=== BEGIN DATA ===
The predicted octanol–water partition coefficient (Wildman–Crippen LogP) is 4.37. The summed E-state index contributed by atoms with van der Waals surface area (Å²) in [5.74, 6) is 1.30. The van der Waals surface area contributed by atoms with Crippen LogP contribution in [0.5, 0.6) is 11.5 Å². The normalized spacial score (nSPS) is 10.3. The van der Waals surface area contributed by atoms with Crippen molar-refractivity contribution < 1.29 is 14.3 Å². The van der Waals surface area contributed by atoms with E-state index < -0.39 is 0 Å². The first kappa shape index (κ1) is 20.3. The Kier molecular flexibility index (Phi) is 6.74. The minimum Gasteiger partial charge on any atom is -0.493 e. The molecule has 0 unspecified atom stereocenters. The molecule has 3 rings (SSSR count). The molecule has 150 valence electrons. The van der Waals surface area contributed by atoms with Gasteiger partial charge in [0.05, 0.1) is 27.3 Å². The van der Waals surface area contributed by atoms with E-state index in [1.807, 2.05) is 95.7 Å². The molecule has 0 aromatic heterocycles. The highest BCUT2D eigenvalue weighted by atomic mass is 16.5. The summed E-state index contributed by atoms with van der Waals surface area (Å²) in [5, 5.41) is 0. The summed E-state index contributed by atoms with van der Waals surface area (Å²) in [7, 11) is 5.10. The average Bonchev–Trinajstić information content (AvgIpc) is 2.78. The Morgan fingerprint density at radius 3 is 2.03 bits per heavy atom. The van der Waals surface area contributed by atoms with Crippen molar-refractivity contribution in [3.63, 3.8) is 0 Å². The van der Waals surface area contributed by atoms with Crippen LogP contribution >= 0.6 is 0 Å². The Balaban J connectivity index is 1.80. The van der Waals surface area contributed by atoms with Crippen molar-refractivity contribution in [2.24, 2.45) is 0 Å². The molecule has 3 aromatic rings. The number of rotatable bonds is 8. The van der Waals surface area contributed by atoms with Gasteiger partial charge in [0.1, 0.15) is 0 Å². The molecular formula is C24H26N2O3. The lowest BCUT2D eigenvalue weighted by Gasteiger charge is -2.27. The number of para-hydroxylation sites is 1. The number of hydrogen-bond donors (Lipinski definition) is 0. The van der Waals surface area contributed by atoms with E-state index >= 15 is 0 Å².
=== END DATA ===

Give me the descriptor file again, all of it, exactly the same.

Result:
The predicted octanol–water partition coefficient (Wildman–Crippen LogP) is 4.37. The summed E-state index contributed by atoms with van der Waals surface area (Å²) in [5.74, 6) is 1.30. The van der Waals surface area contributed by atoms with Crippen LogP contribution in [0.5, 0.6) is 11.5 Å². The normalized spacial score (nSPS) is 10.3. The van der Waals surface area contributed by atoms with Crippen molar-refractivity contribution < 1.29 is 14.3 Å². The van der Waals surface area contributed by atoms with E-state index < -0.39 is 0 Å². The first kappa shape index (κ1) is 20.3. The Kier molecular flexibility index (Phi) is 6.74. The minimum Gasteiger partial charge on any atom is -0.493 e. The molecule has 0 unspecified atom stereocenters. The molecule has 3 rings (SSSR count). The molecule has 150 valence electrons. The van der Waals surface area contributed by atoms with Gasteiger partial charge in [0.05, 0.1) is 27.3 Å². The van der Waals surface area contributed by atoms with E-state index in [1.807, 2.05) is 95.7 Å². The molecule has 0 aromatic heterocycles. The highest BCUT2D eigenvalue weighted by atomic mass is 16.5. The summed E-state index contributed by atoms with van der Waals surface area (Å²) in [5, 5.41) is 0. The summed E-state index contributed by atoms with van der Waals surface area (Å²) in [7, 11) is 5.10. The average Bonchev–Trinajstić information content (AvgIpc) is 2.78. The Morgan fingerprint density at radius 3 is 2.03 bits per heavy atom. The van der Waals surface area contributed by atoms with Crippen molar-refractivity contribution in [3.63, 3.8) is 0 Å². The van der Waals surface area contributed by atoms with Crippen LogP contribution >= 0.6 is 0 Å². The Balaban J connectivity index is 1.80. The van der Waals surface area contributed by atoms with Crippen molar-refractivity contribution in [2.24, 2.45) is 0 Å². The molecule has 3 aromatic rings. The number of rotatable bonds is 8. The van der Waals surface area contributed by atoms with Gasteiger partial charge in [0.1, 0.15) is 0 Å². The molecular formula is C24H26N2O3. The lowest BCUT2D eigenvalue weighted by Gasteiger charge is -2.27. The number of para-hydroxylation sites is 1. The number of hydrogen-bond donors (Lipinski definition) is 0. The van der Waals surface area contributed by atoms with E-state index >= 15 is 0 Å².